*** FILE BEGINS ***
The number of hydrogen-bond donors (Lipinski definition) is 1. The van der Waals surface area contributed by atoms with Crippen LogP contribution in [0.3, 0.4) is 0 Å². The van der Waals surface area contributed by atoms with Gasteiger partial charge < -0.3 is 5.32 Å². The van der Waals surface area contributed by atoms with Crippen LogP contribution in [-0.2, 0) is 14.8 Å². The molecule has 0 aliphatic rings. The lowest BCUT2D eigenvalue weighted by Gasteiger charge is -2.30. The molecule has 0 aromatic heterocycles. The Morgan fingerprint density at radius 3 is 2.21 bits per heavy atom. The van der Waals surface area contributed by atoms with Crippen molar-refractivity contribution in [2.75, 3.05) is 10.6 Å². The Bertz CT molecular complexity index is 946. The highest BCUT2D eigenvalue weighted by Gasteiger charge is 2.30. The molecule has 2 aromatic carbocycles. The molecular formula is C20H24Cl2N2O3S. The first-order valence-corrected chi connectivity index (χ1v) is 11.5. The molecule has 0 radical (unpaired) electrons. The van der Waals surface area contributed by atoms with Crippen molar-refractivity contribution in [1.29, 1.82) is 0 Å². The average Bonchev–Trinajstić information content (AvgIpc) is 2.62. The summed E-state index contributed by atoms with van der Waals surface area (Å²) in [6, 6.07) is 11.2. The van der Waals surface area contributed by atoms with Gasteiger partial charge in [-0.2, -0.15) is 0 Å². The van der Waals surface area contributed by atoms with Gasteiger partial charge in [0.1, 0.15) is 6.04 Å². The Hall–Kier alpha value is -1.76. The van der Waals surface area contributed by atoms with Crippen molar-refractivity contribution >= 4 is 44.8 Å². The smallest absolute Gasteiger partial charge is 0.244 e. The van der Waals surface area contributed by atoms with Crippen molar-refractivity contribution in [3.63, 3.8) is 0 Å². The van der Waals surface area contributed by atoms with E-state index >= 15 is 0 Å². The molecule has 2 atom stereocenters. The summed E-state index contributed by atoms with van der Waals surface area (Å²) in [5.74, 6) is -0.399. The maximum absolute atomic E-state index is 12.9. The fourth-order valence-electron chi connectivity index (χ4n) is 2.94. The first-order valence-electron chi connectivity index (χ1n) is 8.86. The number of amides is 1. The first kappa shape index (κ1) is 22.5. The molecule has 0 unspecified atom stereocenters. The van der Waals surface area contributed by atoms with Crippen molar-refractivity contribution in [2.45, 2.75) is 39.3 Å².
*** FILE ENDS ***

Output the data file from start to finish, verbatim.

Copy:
The number of hydrogen-bond donors (Lipinski definition) is 1. The van der Waals surface area contributed by atoms with Crippen LogP contribution in [0.3, 0.4) is 0 Å². The van der Waals surface area contributed by atoms with Gasteiger partial charge < -0.3 is 5.32 Å². The van der Waals surface area contributed by atoms with Crippen LogP contribution in [-0.2, 0) is 14.8 Å². The molecule has 0 aliphatic rings. The lowest BCUT2D eigenvalue weighted by Gasteiger charge is -2.30. The molecule has 0 aromatic heterocycles. The Morgan fingerprint density at radius 3 is 2.21 bits per heavy atom. The van der Waals surface area contributed by atoms with Crippen molar-refractivity contribution in [2.75, 3.05) is 10.6 Å². The Bertz CT molecular complexity index is 946. The highest BCUT2D eigenvalue weighted by Gasteiger charge is 2.30. The molecule has 2 aromatic carbocycles. The molecular formula is C20H24Cl2N2O3S. The first-order valence-corrected chi connectivity index (χ1v) is 11.5. The molecule has 0 radical (unpaired) electrons. The van der Waals surface area contributed by atoms with Crippen molar-refractivity contribution in [1.29, 1.82) is 0 Å². The average Bonchev–Trinajstić information content (AvgIpc) is 2.62. The summed E-state index contributed by atoms with van der Waals surface area (Å²) in [6, 6.07) is 11.2. The van der Waals surface area contributed by atoms with Gasteiger partial charge in [-0.2, -0.15) is 0 Å². The van der Waals surface area contributed by atoms with Gasteiger partial charge in [0.1, 0.15) is 6.04 Å². The Hall–Kier alpha value is -1.76. The van der Waals surface area contributed by atoms with Crippen molar-refractivity contribution >= 4 is 44.8 Å². The smallest absolute Gasteiger partial charge is 0.244 e. The van der Waals surface area contributed by atoms with Crippen molar-refractivity contribution in [3.63, 3.8) is 0 Å². The van der Waals surface area contributed by atoms with E-state index >= 15 is 0 Å². The molecule has 2 atom stereocenters. The summed E-state index contributed by atoms with van der Waals surface area (Å²) in [5.74, 6) is -0.399. The maximum absolute atomic E-state index is 12.9. The fourth-order valence-electron chi connectivity index (χ4n) is 2.94. The first-order valence-electron chi connectivity index (χ1n) is 8.86. The number of amides is 1. The first kappa shape index (κ1) is 22.5. The molecule has 0 unspecified atom stereocenters. The van der Waals surface area contributed by atoms with Crippen molar-refractivity contribution in [2.45, 2.75) is 39.3 Å².